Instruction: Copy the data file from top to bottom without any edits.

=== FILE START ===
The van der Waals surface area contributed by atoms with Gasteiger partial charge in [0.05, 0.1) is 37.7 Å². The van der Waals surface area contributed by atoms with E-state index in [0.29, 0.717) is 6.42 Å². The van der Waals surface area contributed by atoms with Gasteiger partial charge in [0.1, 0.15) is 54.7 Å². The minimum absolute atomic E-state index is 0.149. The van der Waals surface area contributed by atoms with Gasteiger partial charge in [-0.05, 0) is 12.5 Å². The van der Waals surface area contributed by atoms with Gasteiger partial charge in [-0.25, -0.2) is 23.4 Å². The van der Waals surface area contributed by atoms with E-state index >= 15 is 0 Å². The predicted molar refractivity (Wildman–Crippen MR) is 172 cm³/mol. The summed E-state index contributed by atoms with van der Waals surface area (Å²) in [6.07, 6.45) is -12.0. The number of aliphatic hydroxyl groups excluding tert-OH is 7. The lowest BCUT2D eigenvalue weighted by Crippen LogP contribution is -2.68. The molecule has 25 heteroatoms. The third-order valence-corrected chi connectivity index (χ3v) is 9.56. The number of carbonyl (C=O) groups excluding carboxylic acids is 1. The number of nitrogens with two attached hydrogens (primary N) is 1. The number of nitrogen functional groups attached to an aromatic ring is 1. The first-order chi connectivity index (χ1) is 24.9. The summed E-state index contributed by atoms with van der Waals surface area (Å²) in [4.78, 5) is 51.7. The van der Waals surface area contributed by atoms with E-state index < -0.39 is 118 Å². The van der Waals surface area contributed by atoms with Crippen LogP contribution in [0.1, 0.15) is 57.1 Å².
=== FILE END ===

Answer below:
The van der Waals surface area contributed by atoms with Gasteiger partial charge in [0.05, 0.1) is 37.7 Å². The van der Waals surface area contributed by atoms with E-state index in [0.29, 0.717) is 6.42 Å². The van der Waals surface area contributed by atoms with Gasteiger partial charge in [0.1, 0.15) is 54.7 Å². The minimum absolute atomic E-state index is 0.149. The van der Waals surface area contributed by atoms with Gasteiger partial charge in [-0.05, 0) is 12.5 Å². The van der Waals surface area contributed by atoms with Gasteiger partial charge in [-0.25, -0.2) is 23.4 Å². The van der Waals surface area contributed by atoms with E-state index >= 15 is 0 Å². The predicted molar refractivity (Wildman–Crippen MR) is 172 cm³/mol. The summed E-state index contributed by atoms with van der Waals surface area (Å²) in [6.07, 6.45) is -12.0. The number of aliphatic hydroxyl groups excluding tert-OH is 7. The lowest BCUT2D eigenvalue weighted by Crippen LogP contribution is -2.68. The molecule has 25 heteroatoms. The third-order valence-corrected chi connectivity index (χ3v) is 9.56. The number of carbonyl (C=O) groups excluding carboxylic acids is 1. The number of nitrogens with two attached hydrogens (primary N) is 1. The number of nitrogen functional groups attached to an aromatic ring is 1. The first-order chi connectivity index (χ1) is 24.9. The summed E-state index contributed by atoms with van der Waals surface area (Å²) in [4.78, 5) is 51.7. The van der Waals surface area contributed by atoms with E-state index < -0.39 is 118 Å². The van der Waals surface area contributed by atoms with Crippen LogP contribution in [0.1, 0.15) is 57.1 Å².